We can only hope that they get the chance to spill some tea on television.

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Screenshot via YouTube, Photo Courtesy of HBO

"That's! His! Auntie!"

Leslie Jones has rewatched the Game of Thrones finale with a beer in hand, Seth Meyers at her side, and a full camera crew ready to take in all her glorious reactions. Spoilers ahead, but, if you haven't watched last week's episode already, that's kind of on you at this point.

When Jon Snow started to make out with Daenerys, also known as his aunt, only to stab her through the chest moments later, it was emotional whiplash for everyone watching. And, Jones' reactions—both from her first and second viewing—sum it all perfectly.

"That's! His! Auntie! [gagging noises]," Jones says before making an aside about calling the police if her uncle ever tried to do the same. But then the knife goes in, and Jones screams. "Did you see that?!" Jones asks, "Yeah bitch, that's a knife in you." Meyers points out the funniest part of all: "Why are you so upset about someone kissing their aunt but totally fine with someone killing their aunt?" Jones replies, "Because that bitch needed to go," and, well, same.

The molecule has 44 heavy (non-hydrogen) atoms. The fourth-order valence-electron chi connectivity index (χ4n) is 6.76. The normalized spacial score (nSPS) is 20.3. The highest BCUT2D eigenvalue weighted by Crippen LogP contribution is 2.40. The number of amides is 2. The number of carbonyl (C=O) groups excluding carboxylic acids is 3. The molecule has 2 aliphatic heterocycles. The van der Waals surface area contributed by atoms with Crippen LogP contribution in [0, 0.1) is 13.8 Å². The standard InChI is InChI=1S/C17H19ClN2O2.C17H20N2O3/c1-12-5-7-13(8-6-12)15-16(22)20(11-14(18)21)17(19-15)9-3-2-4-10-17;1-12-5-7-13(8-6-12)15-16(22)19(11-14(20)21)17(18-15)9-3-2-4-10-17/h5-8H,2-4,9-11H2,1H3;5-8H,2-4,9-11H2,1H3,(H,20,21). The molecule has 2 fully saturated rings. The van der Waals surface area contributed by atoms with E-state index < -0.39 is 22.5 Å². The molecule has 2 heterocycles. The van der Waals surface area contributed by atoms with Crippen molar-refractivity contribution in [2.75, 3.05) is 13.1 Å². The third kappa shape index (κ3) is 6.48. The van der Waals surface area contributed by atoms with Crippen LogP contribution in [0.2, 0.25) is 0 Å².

Other highlights from the comedians' rewatch include comparing Dany's victory speech to a bad improv gig, predicting that their dogs would have less of a reaction to their deaths than Drogon did to his mother's, and more.

Watch all of Jones' reactions from this Late Night clip below.

Game of Jones: Leslie Jones and Seth Watch Game of Thrones' Series Finale youtu.be

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These lyrics are a lot

Robbie Tripp, aka Curvy Wife Guy, is back with a music video, titled "Chubby Sexy," starring his wife and a trio of models. In it, Tripp raps about his bold choice to find women with an average body size attractive.

The video begins with a series of statements laid over some pool water: "Curves are the new high fashion," "Chubby is the new sexy," "We Out Here." Tripp posits that these queens deserve an anthem, which they do. What they do not deserve is this Cursed Song. As he lists all the names he knows to call them by (thick, thicc, and BBW), one model (who I really, really hope was paid well) squirts some lotion down her cleavage, and Tripp begins dancing.